Pittsburgh water-sewer authority using new lead-fighting chemical
January 22, 2016 12:00 AM
James Good, executive director of the Pittsburgh Water and Sewer Authority.
By Lexi Belculfine and Jill Daly / Pittsburgh Post-Gazette
The Pittsburgh Water and Sewer Authority started using a new chemical Thursday that within months should make water less corrosive and form a film on pipes to prevent lead from seeping into a family’s potable water.
“We’re using the public water supply to prevent [lead] leaching from people’s private plumbing,” PWSA executive director James Good said.
The decision to switch from caustic soda to soda ash was weeks in the making and correlates with, but was not caused by, a drinking water crisis in Flint, Mich., authority spokesman Brendan Schubert said.
Concerned about the high price of Detroit water, Flint in April 2014 began drawing corrosive water from the Flint River that broke down pipes, exposing residents to lead, which can affect the nervous system and children’s development.
President Barack Obama on Saturday declared a state of emergency there. Residents are advised against using unfiltered tap water for cooking, bathing or drinking, although Flint went back to using Detroit water in October.
“I think this is a good opportunity for people to understand the water systems of Allegheny County have been using the same sources for a very long time, and they are comfortable treating those to meet rules and regulations,” said John Jeffries, supervisor of the county health department’s Public Drinking Water & Waste Management Program. “They’ve always taken this very seriously, but everyone is looking a little harder now [after Flint], and people should. For what it’s worth, I drink the tap water.”
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The U.S. Environmental Protection Agency’s Lead and Copper Rule requires that water systems monitor drinking water at customers’ taps, and when lead appears in excess of 15 parts per billion — the action level — in more than 10 percent of customer samples, a water system must work to control corrosion and inform the public.
PWSA water quality reports show the level of lead, which is collected once every three years, has increased from 2 parts per billion in 1999 to 14.7 in 2013.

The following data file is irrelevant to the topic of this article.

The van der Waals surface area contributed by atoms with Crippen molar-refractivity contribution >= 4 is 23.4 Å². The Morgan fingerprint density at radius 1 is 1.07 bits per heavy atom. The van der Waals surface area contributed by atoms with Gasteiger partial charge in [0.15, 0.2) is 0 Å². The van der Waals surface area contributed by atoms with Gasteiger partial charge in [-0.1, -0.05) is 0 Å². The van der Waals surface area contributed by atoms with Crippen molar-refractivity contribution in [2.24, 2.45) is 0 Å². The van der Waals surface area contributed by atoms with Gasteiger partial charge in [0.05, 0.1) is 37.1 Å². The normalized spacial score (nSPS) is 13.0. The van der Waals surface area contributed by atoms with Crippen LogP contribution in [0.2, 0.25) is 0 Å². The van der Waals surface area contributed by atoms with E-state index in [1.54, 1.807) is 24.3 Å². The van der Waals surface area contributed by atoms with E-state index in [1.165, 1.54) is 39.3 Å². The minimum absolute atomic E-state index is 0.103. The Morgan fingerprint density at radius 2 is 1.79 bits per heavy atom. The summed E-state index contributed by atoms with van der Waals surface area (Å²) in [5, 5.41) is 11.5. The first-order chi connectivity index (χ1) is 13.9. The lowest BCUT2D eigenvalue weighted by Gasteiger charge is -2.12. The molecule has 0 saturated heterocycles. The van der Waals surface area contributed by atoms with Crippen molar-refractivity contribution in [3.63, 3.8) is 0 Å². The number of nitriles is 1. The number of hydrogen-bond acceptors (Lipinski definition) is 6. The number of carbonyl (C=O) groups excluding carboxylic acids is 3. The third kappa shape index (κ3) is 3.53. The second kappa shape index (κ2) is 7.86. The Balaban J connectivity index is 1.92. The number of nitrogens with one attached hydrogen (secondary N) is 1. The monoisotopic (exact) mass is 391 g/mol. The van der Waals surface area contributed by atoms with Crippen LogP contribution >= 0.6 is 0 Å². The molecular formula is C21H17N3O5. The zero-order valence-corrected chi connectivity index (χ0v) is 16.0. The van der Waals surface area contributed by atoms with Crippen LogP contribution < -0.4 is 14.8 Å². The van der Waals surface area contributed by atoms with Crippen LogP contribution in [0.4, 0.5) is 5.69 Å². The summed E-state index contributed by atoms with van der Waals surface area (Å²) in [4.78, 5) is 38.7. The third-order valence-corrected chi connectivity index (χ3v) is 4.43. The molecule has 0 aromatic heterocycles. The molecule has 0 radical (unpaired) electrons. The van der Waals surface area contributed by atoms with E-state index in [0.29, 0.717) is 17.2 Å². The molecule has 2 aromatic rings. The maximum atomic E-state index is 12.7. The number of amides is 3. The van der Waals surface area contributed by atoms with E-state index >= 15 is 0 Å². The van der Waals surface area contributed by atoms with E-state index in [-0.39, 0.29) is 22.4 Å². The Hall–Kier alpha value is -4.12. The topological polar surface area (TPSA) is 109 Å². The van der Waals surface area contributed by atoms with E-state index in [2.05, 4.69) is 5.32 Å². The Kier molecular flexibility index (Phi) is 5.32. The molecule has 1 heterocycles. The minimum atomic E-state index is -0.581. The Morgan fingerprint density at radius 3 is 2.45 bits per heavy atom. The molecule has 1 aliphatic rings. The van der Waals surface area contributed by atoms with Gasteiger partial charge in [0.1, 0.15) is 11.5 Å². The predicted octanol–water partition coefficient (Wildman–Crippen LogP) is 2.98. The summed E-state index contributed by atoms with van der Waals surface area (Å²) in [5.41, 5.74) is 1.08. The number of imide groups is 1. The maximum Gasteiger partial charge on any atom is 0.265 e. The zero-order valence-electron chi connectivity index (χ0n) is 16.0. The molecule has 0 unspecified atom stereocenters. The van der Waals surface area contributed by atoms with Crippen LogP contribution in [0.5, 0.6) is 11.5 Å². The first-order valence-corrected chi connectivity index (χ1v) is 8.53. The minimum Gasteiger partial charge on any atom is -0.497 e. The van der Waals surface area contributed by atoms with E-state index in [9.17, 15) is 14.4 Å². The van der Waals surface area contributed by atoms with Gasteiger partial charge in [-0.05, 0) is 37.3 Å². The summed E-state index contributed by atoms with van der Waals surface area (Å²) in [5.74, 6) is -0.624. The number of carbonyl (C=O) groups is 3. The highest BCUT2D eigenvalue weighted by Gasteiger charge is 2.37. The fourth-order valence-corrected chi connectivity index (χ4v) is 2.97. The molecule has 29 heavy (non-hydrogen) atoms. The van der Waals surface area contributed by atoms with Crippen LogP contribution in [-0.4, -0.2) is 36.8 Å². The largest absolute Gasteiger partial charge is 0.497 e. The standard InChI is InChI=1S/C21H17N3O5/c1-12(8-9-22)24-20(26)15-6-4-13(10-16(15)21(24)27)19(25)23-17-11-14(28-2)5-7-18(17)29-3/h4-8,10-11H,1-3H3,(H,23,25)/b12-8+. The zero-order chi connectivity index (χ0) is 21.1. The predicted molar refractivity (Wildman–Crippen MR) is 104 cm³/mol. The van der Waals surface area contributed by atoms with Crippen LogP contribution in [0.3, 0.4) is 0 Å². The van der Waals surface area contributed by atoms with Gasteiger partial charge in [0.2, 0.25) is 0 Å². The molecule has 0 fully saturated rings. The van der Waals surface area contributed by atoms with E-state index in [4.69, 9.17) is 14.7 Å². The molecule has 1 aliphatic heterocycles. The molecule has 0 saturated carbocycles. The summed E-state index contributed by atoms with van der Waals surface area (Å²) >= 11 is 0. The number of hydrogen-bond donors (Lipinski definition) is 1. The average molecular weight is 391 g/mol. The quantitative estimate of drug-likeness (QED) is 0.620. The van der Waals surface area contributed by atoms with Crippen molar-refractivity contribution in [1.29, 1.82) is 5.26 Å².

Even at the action level, “It does not mean the water is not safe to drink,” Mr. Jeffries said. Lead levels will again be tested between June 1 and Sept. 30 of this year, he said.
In the interim, the county monitors reports submitted every six months by each of the 37 community public water suppliers. The suppliers check corrosive pH levels and alkalinity levels each month and submit the results twice a year, Mr. Jeffries said.
Mr. Good said he does not expect PWSA’s lead concentration to reach the action level, as soda ash should be more effective in preventing lead leaching, though it’s “hard to say what the results will be.”
The number that’s just three-tenths shy of the federal action level represents the 90th percentile of 50 samples taken from customers’ sinks across the city, five of which were above 15 parts per billion, Mr. Good said. He declined to say where the higher concentrations were documented, as the age of a home is more relevant to lead levels than its location.
“People aren’t in danger. The lead levels are very low,” Mr. Good said. “The drinking water regulations are written with very large safety barriers in mind.”
Of the 37 water systems in Allegheny County, 10 reported lead levels greater than 1 part per billion, and five fell between 0 and 1 part per billion, department records from 2013 and 2014 show.
The greatest lead level — 14.7 — was reported by PWSA, which serves 300,000 people in Pittsburgh and surrounding areas, followed by an 11.5 documented by the Wilkinsburg-Penn Joint Water Authority, which provides water to 250,000 people in the city’s eastern suburbs.
In Flint, Virginia Tech researchers saw cases above 5,000 — at which point the EPA considers water to be “toxic waste” — and as high as 13,000 parts per billion, The Washington Post reported.
The Pittsburgh Poison Center at Children’s Hospital of Pittsburgh of UPMC has received no calls from parents concerned about lead in the water here, UPMC toxicologist Anthony Pizon said, noting that the EPA has been lowering the acceptable levels of lead, with the aim of bringing the upper limit down to zero.
“In Pittsburgh, our lead issues aren’t with our water supply. Our problems with children comes from lead paint. We have older homes, paint chipping off, children eating it. We need to watch out for lead paint in older homes,” Dr. Pizon said.
The New York Times contributed. Lexi Belculfine: firstname.lastname@example.org. Jill Daly: email@example.com.
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